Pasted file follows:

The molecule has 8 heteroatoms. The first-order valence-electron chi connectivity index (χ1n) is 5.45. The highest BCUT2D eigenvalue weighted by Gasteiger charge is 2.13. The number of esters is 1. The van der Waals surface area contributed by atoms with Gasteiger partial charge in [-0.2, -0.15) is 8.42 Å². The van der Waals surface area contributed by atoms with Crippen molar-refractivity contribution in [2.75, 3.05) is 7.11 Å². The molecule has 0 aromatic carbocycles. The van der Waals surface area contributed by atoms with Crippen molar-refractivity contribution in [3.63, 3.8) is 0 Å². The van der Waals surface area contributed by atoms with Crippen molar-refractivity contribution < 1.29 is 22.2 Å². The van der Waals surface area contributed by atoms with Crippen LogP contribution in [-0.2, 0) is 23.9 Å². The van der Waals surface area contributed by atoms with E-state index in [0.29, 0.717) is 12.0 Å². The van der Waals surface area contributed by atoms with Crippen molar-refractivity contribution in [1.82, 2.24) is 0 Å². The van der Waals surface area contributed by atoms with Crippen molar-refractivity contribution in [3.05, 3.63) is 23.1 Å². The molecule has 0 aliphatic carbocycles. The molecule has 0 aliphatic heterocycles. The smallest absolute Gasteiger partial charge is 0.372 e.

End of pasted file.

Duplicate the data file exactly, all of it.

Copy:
The molecule has 8 heteroatoms. The first-order valence-electron chi connectivity index (χ1n) is 5.45. The highest BCUT2D eigenvalue weighted by Gasteiger charge is 2.13. The number of esters is 1. The van der Waals surface area contributed by atoms with Gasteiger partial charge in [-0.2, -0.15) is 8.42 Å². The van der Waals surface area contributed by atoms with Crippen molar-refractivity contribution in [2.75, 3.05) is 7.11 Å². The molecule has 0 aromatic carbocycles. The van der Waals surface area contributed by atoms with Crippen molar-refractivity contribution in [3.63, 3.8) is 0 Å². The van der Waals surface area contributed by atoms with Crippen molar-refractivity contribution < 1.29 is 22.2 Å². The van der Waals surface area contributed by atoms with Crippen LogP contribution in [-0.2, 0) is 23.9 Å². The van der Waals surface area contributed by atoms with E-state index in [0.29, 0.717) is 12.0 Å². The van der Waals surface area contributed by atoms with Crippen molar-refractivity contribution in [1.82, 2.24) is 0 Å². The van der Waals surface area contributed by atoms with Crippen molar-refractivity contribution in [3.05, 3.63) is 23.1 Å². The molecule has 0 aliphatic carbocycles. The molecule has 0 aliphatic heterocycles. The smallest absolute Gasteiger partial charge is 0.372 e.